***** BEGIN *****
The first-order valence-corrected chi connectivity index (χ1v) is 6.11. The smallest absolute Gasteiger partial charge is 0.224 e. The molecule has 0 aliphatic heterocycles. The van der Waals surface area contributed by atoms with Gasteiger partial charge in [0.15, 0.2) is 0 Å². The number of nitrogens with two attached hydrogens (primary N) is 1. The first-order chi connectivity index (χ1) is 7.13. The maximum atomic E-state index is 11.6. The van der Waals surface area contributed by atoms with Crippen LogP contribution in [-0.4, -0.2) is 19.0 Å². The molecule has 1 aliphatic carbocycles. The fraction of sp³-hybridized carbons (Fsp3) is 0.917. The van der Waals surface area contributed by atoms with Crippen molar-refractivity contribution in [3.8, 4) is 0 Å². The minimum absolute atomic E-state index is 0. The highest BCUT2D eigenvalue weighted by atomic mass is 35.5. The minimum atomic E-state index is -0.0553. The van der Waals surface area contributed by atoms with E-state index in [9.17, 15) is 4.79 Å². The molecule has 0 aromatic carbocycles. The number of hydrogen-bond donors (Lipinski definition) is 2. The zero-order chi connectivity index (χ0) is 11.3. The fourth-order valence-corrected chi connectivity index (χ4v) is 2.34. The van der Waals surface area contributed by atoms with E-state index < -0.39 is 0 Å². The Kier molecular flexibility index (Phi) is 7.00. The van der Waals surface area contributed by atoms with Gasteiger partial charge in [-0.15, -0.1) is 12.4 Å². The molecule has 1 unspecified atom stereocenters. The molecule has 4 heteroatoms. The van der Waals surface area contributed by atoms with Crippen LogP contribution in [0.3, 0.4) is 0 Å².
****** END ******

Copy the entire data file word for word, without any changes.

The first-order valence-corrected chi connectivity index (χ1v) is 6.11. The smallest absolute Gasteiger partial charge is 0.224 e. The molecule has 0 aliphatic heterocycles. The van der Waals surface area contributed by atoms with Gasteiger partial charge in [0.15, 0.2) is 0 Å². The number of nitrogens with two attached hydrogens (primary N) is 1. The first-order chi connectivity index (χ1) is 7.13. The maximum atomic E-state index is 11.6. The van der Waals surface area contributed by atoms with Crippen LogP contribution in [-0.4, -0.2) is 19.0 Å². The molecule has 1 aliphatic carbocycles. The fraction of sp³-hybridized carbons (Fsp3) is 0.917. The van der Waals surface area contributed by atoms with Crippen molar-refractivity contribution in [3.8, 4) is 0 Å². The minimum absolute atomic E-state index is 0. The highest BCUT2D eigenvalue weighted by atomic mass is 35.5. The minimum atomic E-state index is -0.0553. The van der Waals surface area contributed by atoms with E-state index in [9.17, 15) is 4.79 Å². The molecule has 0 aromatic carbocycles. The number of hydrogen-bond donors (Lipinski definition) is 2. The zero-order chi connectivity index (χ0) is 11.3. The fourth-order valence-corrected chi connectivity index (χ4v) is 2.34. The van der Waals surface area contributed by atoms with E-state index < -0.39 is 0 Å². The Kier molecular flexibility index (Phi) is 7.00. The van der Waals surface area contributed by atoms with Gasteiger partial charge in [-0.15, -0.1) is 12.4 Å². The molecule has 1 unspecified atom stereocenters. The molecule has 4 heteroatoms. The van der Waals surface area contributed by atoms with Crippen LogP contribution in [0.3, 0.4) is 0 Å².